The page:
Title:
Extending bluetooth personal area networks
Kind Code:
A1


Abstract:
The range and number of devices in a Bluetooth piconet may be extended by providing local area network functionality. A master device in a given piconet may receive a communication and may determine whether the intended endpoint of the communication is within the same piconet as the master device. If not, the data may be forwarded to another piconet and the same procedure may be implemented to determine whether or not the endpoint is within the receiving piconet. As a result, a local area network of extended range and device capacities may be created in an ad hoc fashion.



Inventors:
Silvester, Kelan C. (Portland, OR, US)
Application Number:
09/972273
Publication Date:
04/10/2003
Filing Date:
10/05/2001
Assignee:
SILVESTER KELAN C.
Primary Class:
Other Classes:
709/245
International Classes:
H04L12/56; (IPC1-7): G06F15/173
View Patent Images:



Primary Examiner:
OSMAN, RAMY M
Attorney, Agent or Firm:
TROP, PRUNER & HU, P.C.,Timothy N. Trop (8554 KATY FWY, STE 100, HOUSTON, TX, 77024-1805, US)
Claims:

What is claimed is:



1. A method comprising: providing data to a Bluetooth piconet; determining whether the intended endpoint of the data is within the piconet; and if the intended endpoint is not within the piconet, wirelessly forwarding the data to another piconet.

2. The method of claim 1 including establishing a piconet including a master device and one or more slave devices.

3. The method of claim 2 including providing at least the master device with software to enable the master device to determine whether the intended endpoint of the data is within the piconet and, if the intended endpoint of the data is not within the piconet, wirelessly forward the data to another piconet.

4. The method of claim 3 including enabling any device within the piconet to assume the role of master device when a previous master device moves out of range of the piconet.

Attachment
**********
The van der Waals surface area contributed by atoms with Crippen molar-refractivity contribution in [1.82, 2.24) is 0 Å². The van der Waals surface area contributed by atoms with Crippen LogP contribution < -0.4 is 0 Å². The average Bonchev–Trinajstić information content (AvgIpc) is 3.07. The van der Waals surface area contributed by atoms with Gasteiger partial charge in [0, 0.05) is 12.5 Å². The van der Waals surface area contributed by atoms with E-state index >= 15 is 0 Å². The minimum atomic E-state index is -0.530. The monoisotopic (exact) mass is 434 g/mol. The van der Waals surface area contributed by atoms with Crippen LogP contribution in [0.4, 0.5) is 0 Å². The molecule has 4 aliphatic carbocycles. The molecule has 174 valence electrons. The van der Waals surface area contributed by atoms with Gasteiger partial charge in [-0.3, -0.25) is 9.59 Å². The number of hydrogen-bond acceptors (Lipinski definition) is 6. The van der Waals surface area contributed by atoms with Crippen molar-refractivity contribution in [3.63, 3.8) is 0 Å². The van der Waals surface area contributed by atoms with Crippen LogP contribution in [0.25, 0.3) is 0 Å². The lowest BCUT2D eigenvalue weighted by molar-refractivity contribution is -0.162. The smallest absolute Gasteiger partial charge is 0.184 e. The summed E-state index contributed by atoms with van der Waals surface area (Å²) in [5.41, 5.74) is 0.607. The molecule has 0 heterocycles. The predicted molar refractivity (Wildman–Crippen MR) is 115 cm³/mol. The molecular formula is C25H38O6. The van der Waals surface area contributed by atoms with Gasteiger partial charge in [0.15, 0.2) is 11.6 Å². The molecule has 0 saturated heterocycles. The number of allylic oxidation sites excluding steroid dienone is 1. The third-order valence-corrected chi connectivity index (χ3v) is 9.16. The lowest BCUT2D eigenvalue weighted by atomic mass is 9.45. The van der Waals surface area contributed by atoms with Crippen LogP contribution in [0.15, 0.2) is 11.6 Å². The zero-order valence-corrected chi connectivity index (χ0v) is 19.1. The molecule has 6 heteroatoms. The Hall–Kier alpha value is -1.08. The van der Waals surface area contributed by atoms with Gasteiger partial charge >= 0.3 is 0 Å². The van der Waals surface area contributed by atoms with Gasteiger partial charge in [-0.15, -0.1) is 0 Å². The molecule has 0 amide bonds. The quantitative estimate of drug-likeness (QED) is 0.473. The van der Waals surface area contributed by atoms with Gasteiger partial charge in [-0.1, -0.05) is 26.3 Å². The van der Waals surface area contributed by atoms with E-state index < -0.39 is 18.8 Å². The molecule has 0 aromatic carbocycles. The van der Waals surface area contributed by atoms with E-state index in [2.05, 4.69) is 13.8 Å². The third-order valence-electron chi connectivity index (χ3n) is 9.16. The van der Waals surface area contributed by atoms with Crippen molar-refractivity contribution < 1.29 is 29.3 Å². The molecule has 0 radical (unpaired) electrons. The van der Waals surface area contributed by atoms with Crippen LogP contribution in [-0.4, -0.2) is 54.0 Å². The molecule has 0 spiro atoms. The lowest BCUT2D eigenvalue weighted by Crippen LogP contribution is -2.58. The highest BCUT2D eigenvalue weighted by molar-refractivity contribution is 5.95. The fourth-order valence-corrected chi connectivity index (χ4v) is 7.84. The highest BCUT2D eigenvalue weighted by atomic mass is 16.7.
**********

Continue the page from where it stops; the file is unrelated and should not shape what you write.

5. The method of claim 1 including preventing data from being received again by a piconet that previously forwarded the data on to another piconet.

6. An article comprising a medium storing instructions that enable a processor-based system to: provide data to a Bluetooth piconet; determine whether the intended endpoint of the data is within the piconet; and if the intended endpoint is not within the piconet, wirelessly forward the data to another piconet.

7. The article of claim 6 further storing instructions that enable the processor-based system to establish a piconet that includes a master device and one or more slave devices.

8. The article of claim 7 further storing instructions that enable the processor-based system to enable any device within the piconet to assume the role of master device when a previous master device moves out of range of the piconet.

9. The article of claim 6 further storing instructions that enable the processor-based system to prevent data from being received again by a piconet that previously forwarded the data on to another piconet.